Horner R, Oddone E, Matchar D. Theories explaining racial differences in the utilization of diagnostic and therapeutic procedures for cerebrovascular disease. Mibank Q. 1995;73:443–457.
Smaje C, Grand JL. Ethnicity, equity and the use of health services in the British NHS. Soc Sci Med. 1997;45:485–496.
Horner R. Racial variations in ischaemic stroke. Stroke. 1991;22:1497–1501.
Casper ML, Barnett EB, Armstrong DL, Giles WH, Blanton CJ. Social class and race disparities in premature stroke mortality among men in North Carolina. Ann Epidemiol. 1997;7:146–153.
Pearce N, Pomare E, Marshall S, Borman B. Mortality and social class in Maori and nonMaori New Zealand men: changes between 1975–7 and 1985–7. N Z Med J. 1993;106:193–196.
Ring IT, Firman D. Reducing indigenous mortality in Australia: lessons from other countries [see comments]. Med J Aust. 1998;169:528–529.
Gaines K, Burke G. Ethnic differences in stroke: black-white differences in the United States population. SECORDS Investigators. Southeastern Consortium on Racial Differences in Stroke. Neuroepidemiology. 1995;14:209–239.
We thank Drs Harwood, McNaughton, McPherson, and Weatherall for their interest in our editorial.R1 We agree that there may well be patterns of disease that distinguish different ethnic groups. We do not agree that these differences may be determined “despite the variation in definitions of ethnicity.” If groups that are to be matched are not properly defined on the basis of comparable features, results will be flawed. If various but incorrect criteria are applied repeatedly, results may appear “consistent” but in fact only reflect a marred methodology. All the more so with a variable that is defined socially rather than scientifically. For instance, one of the studies cited by Harwood compares stroke incidence between white, black (defined by skin color) and Hispanic (defined by language) residents of an urban community in Manhattan.R2 Another reports stroke incidence among Maori, Pacific Islands people (defined by place of birth), and “Europeans” in Auckland.R3 Not surprisingly, Europeans is not defined as a group, it is just included. Of course, how does one classify a European? By birth, descent, language, or merely “appearance”? One strongly suspects that “Europeans” in Auckland would probably be “whites” in the United States. Moreover, “persons of Indian or Chinese origin were included with Europeans because there were too few.”R3 Can results obtained in this way be consistent? Harwood and colleagues point out that even if purportedly “ethnic” differences may be explained by socioeconomic factors, within each social class premature stroke mortality remains greater for blacks and Maoris than for whites and non-Maoris. This could perhaps reflect a real ethnic difference. It could also be the result of a different social and therapeutic attitude in the management of stroke toward blacks and Maoris. It is curious that in many published reports, ethnic minorities have usually fared worse, notwithstanding the fact that in some instances mortality, discharge destinations, and outcome have been similar or even better in minorities. In any case, results will continue to be controversial if ethnic groups are not properly defined and other possible variables not looked at.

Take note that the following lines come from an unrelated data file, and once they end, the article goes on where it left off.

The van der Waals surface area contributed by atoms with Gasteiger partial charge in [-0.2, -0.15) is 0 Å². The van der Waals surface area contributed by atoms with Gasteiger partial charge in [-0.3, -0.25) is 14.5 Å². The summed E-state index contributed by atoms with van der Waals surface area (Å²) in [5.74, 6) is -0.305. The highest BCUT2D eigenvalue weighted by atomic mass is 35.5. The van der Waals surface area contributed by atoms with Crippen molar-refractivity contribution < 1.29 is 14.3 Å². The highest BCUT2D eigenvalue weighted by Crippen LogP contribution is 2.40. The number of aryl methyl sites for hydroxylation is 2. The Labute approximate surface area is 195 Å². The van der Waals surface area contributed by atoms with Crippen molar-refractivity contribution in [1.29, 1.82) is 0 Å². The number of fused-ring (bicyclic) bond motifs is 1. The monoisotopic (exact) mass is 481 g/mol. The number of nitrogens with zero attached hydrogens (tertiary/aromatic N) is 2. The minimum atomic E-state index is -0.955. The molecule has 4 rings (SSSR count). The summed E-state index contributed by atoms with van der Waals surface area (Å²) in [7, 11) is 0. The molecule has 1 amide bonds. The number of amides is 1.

We fully agree that accessibility, quality of service, and equity cannot be separated when delivering stroke care and that information in this respect is scarce regarding minorities. Nevertheless, as we showed, genetic research has provided some breakthroughs that have not entirely been expected, in some cases disproving false “ethnic” assumptions. This was the main point of our editorial.
Fustinoni O, Biller J. Ethnicity and stroke: beware of the fallacies. Stroke.. 2000;31:1013–1015.
Sacco RL, Boden-Albala B, Gan R, Chen X, Kargman DE, Shea S, Paik MC, Hauser WA. Stroke incidence among white, black and Hispanic residents of an urban community: the Northern Manhattan Stroke Study. Am J Epidemiol.. 1998;147:259–268.
Bonita R, Broad JB, Beaglehole R. Ethnic differences in stroke incidence and case fatality in Auckland, New Zealand. Stroke.. 1997;28:758–761.